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Tim Myers: Contradictions abundant in local politics

Myers' Musings

Posted: October 6, 2012 2:00 a.m.
Updated: October 6, 2012 2:00 a.m.
 

My Nebraska bride possesses a tremendous number of fine qualities but cannot count consistency of political thought among them. For instance, she resents the ever changing and very complicated nanny state seat belt, phone usage and child restraint laws while also believing people who smoke cigarettes in any circumstance should find themselves subject to summary execution.

But my Nebraska bride owns her inconsistencies, with full self-awareness of apparent contradictions. Wish one could find the same with local political activists and elected officials in the SCV.

Consider the case of the typical suburban conservative in 2012. One can find them at the local Starbucks and in the letters to the editor espousing small government, liberty, fiscal rectitude, property rights and the power of free market capitalism. Setting aside the inconsistencies arising because some worry (I believe overly much) about what two men or women might be up to in their bedroom, once they shift to local issues they seem to quickly revert to a Stalinistic command and control government structure of all business and property activities. Woe especially to those that fall under the tender mercies of these individuals should they ascend to the high office of homeowners association board!

Consider three local cases, in chronological order. The city of Santa Clarita spent millions of dollars opposing the Cemex sand-and-gravel mine in Soledad Canyon during a time when 100 percent of elected council members claimed Republican affiliation. Some of the most shrill anti-Cemex voices belonged to folks who would otherwise count themselves in the small government, anti-environmental regulation camp, though they seemed to love regulation when they can utilize it to stop something in their neighborhood they find noxious.

Consider next the strange and curious case of the Santa Clarita Historical Preservation Ordinance, years in the making or un-making, depending upon one’s point of view. Local preservation advocates count among their numbers the most active of Republicans who would generally disparage the ability of the city to seize property (with compensation) for public use, but seem perfectly fine with placing strong restrictions on the use of private property without paying any meaningful compensation; the basic posture of the original ordinance some time ago.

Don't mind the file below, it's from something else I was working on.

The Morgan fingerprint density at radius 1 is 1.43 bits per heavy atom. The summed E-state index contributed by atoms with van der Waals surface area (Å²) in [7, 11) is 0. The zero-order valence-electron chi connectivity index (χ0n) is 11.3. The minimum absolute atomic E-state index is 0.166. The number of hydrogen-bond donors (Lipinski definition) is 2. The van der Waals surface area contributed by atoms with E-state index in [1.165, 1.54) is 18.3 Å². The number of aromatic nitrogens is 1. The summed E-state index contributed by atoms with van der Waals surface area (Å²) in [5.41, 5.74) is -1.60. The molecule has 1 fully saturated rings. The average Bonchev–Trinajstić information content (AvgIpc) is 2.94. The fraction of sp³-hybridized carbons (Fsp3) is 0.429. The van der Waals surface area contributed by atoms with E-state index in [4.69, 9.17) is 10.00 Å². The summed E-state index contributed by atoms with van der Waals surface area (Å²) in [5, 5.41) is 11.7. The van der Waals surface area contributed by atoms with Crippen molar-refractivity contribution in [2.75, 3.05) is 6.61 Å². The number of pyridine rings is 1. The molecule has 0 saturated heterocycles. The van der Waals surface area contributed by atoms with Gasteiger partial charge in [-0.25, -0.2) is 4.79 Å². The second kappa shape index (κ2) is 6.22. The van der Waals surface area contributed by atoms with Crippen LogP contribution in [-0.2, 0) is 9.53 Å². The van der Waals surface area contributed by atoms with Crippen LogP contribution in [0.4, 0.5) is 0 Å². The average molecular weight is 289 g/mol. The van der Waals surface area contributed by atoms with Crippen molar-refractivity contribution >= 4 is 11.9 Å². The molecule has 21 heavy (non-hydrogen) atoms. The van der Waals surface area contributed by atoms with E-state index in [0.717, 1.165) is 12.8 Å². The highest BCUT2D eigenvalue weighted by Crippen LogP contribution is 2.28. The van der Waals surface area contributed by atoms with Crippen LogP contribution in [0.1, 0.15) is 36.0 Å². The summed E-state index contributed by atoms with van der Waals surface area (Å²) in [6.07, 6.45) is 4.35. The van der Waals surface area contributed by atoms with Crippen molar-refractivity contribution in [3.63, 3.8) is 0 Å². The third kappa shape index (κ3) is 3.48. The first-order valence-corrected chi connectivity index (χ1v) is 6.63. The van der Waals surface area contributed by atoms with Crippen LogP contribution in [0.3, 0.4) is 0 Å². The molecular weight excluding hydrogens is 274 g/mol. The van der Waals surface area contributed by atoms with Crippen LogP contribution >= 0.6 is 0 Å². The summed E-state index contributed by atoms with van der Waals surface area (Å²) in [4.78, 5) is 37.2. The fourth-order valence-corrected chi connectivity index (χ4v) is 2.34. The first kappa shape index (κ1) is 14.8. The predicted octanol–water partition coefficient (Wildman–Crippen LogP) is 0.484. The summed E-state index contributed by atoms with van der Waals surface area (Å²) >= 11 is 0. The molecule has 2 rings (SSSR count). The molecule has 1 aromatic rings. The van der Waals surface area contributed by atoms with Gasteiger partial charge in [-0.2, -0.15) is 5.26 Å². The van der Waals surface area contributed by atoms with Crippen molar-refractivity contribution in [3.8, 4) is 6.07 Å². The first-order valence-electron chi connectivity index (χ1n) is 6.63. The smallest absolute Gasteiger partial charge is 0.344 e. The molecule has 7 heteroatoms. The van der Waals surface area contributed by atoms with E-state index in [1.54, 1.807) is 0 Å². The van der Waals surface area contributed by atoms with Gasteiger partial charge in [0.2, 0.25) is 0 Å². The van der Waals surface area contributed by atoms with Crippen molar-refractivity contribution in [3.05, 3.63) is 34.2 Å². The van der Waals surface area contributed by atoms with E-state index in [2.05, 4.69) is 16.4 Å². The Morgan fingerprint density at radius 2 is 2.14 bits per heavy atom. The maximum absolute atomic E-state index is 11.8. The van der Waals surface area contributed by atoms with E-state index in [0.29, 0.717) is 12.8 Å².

But elected officials, when finding themselves confronted by upset property owners, including a whole slew of nuns in the first religious revolt in city history, told the city staff to go back to the drawing board. They did and recently came back with a ordinance so watered down that it meant nothing, leading to one council member making a “list” of 11 “must preserve” properties and another stating that perhaps the Republican-run city should get into private property ownership by purchasing the eleven properties outright.

And finally, consider the most recent case of the probable Wal-Mart “Market” at the Westfield Valencia Town Center. In what seemed a headline from The Onion that turned out true, Westfield will consider a long term lease to Wal-Mart to build a market at the mall. It would be a supposed grocery-type store with a smaller footprint than the normal Wal-Mart Superstore.

With this revelation the local Internet exploded with primarily Republicans screaming about the new store in the best tradition of statist mercantilism. Most asserted a hope and challenge that the elected politburo, er City Council, “stop” the building of the abomination for various reasons, including the overabundance of grocery stores in the general area and the general reduction in desirability of the mall upon the introduction of a (gasp) Wal-Mart!

These protests despite the fact the city can only weigh in on potential variances requested by the property owner for parking, etc., since this constitutes a private transaction between landlord and tenant. I found particularly entertaining a local flinty Republican who constantly posts links on Facebook regaling all with Obama plots to turn the nation socialist now espousing vocal assertions that Wal-Mart currently possesses “too many” stores in Santa Clarita. Give that man a direct line to Bentonville!

What to do? I learned long ago just to concentrate on my Nebraska bride’s legion good points. Perhaps the same holds true of local Republicans.

Tim Myers is a Valencia resident.

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